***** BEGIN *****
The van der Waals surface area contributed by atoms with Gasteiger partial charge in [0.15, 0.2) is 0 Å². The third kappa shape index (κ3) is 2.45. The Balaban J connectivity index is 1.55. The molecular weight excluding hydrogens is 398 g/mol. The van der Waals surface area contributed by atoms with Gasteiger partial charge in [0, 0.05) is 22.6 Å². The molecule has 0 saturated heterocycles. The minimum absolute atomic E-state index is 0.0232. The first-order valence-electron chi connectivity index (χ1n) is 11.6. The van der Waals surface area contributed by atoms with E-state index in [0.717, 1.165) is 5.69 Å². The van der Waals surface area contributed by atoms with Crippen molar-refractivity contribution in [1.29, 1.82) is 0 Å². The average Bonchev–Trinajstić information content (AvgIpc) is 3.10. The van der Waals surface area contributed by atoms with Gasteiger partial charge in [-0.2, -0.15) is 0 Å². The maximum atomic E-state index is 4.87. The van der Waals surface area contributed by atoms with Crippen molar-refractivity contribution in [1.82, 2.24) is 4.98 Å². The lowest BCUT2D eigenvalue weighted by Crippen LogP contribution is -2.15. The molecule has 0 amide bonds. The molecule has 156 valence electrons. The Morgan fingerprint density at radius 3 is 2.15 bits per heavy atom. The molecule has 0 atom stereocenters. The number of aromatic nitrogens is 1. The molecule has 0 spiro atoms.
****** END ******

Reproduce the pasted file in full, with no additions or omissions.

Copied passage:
The van der Waals surface area contributed by atoms with Gasteiger partial charge in [0.15, 0.2) is 0 Å². The third kappa shape index (κ3) is 2.45. The Balaban J connectivity index is 1.55. The molecular weight excluding hydrogens is 398 g/mol. The van der Waals surface area contributed by atoms with Gasteiger partial charge in [0, 0.05) is 22.6 Å². The molecule has 0 saturated heterocycles. The minimum absolute atomic E-state index is 0.0232. The first-order valence-electron chi connectivity index (χ1n) is 11.6. The van der Waals surface area contributed by atoms with E-state index in [0.717, 1.165) is 5.69 Å². The van der Waals surface area contributed by atoms with Crippen molar-refractivity contribution in [1.29, 1.82) is 0 Å². The average Bonchev–Trinajstić information content (AvgIpc) is 3.10. The van der Waals surface area contributed by atoms with Gasteiger partial charge in [-0.2, -0.15) is 0 Å². The maximum atomic E-state index is 4.87. The van der Waals surface area contributed by atoms with Crippen molar-refractivity contribution in [1.82, 2.24) is 4.98 Å². The lowest BCUT2D eigenvalue weighted by Crippen LogP contribution is -2.15. The molecule has 0 amide bonds. The molecule has 156 valence electrons. The Morgan fingerprint density at radius 3 is 2.15 bits per heavy atom. The molecule has 0 atom stereocenters. The number of aromatic nitrogens is 1. The molecule has 0 spiro atoms.